Awe won. Hands down.
Sometime in the night the rain stopped. When the first light opened the day I could see to the cliff sides across the creek; it will be a brilliant day.
I was packed and walking before 8am, excited at what I could already see. Because I took a layover day yesterday, the logistics of some of those loops and lakes were taken off the table, but it is what it is. My back is feeling better, and what I can do is climb up to Horton Pass at 8,500′ and peek over the other side to the lakes basin. I need about 25+ more backpacking trips here to see all that I want to see.
This area has a strong pull on me.
I hike up and up, the trail isn’t messing around and only has a few miles to get me to the shoulder of Eagle Cap Mountain.
Soon I can see the snow zone. About the last mile to the top will be in snow, softened just enough by the sun to make the going easy.
I’m glad I wasn’t up here yesterday.
This is simply astounding.
There are no other tracks, no other signs of humans, I have the world to myself today. Up top I am greeted by ridgelines shrouded in cloud wisps, lakes and snow and trees as far as the eye can see.
After just a few minutes I turn around and gingerly follow my footprints in the snow back down down down to Eagle Creek below.
From here I just need to decide where to camp. I am due to stay with Mike and Donna Higgins in Halfway tomorrow night, but the forecast has me a bit nervous for tomorrow. Rain is coming, snow in the high country. I drove my little Honda Fit out here, and accessing this trailhead alone had me at high elevations on gravel roads. I don’t want to get stuck, so I debate camping close to the car so I can make a mad dash if the rain/snow materializes early.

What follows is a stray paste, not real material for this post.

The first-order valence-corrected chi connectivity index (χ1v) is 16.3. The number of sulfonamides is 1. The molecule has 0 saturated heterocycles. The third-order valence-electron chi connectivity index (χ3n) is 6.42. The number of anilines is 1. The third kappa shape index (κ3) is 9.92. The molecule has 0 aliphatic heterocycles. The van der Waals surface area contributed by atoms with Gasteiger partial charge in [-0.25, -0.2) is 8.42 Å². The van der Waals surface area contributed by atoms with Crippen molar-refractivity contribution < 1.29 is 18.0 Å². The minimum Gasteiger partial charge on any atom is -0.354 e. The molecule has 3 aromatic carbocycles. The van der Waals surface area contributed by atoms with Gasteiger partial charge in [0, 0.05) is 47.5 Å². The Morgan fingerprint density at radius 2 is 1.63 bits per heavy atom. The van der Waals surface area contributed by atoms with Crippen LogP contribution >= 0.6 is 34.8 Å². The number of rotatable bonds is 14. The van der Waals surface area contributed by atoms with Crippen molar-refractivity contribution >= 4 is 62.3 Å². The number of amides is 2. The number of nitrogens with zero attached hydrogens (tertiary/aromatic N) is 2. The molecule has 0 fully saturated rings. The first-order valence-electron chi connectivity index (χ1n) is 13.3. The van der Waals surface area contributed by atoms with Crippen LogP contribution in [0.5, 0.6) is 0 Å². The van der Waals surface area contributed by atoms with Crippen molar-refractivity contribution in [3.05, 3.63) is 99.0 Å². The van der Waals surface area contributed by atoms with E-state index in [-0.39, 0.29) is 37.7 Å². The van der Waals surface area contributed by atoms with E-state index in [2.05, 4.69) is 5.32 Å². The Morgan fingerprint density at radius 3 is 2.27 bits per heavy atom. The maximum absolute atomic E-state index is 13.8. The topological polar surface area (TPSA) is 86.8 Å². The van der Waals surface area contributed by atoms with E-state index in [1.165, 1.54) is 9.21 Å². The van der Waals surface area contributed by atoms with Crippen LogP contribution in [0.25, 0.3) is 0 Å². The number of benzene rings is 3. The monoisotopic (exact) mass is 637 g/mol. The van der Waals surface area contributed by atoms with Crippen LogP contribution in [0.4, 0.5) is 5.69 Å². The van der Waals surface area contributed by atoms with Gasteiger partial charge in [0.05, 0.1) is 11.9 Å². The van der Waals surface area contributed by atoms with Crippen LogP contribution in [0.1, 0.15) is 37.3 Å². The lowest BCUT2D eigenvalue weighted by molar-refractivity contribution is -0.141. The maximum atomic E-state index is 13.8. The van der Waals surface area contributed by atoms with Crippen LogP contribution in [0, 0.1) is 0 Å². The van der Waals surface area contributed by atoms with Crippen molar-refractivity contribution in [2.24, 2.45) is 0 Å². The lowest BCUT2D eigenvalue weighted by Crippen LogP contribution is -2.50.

As it is, I find myself mulling over what ifs and maybes all the time, especially when I’m out by myself. Planning ahead and preparing for the worst is one of the best things you can do out here. If you are prepared for the worst, everything else will be delightful! It’s very much on my mind as I am hosting a conversation this week (October 14 on Zoom – 5pm Pacific time) about safety and risk and being prepared for a backcountry adventure. I’ll be talking with two people who were on different sides of search and rescue efforts: Stacy, who broke her knee while on the Oregon Desert Trail and needed to call for help, and Tomas who found and unconscious man and needed to provide help. Should be a good talk!
So I walk out, slowly, savoring the colors and granite and marble mountains.
I am super close to the car, and can’t find a good spot to camp, so without really thinking about it walk right back to my car. It’s car camping time! I set up diagonally across the back of my Honda fit and manage an ok night of tossing and turning.
This was a short and sweet little hike up into the heights of NE Oregon, and it only leaves me wanting more.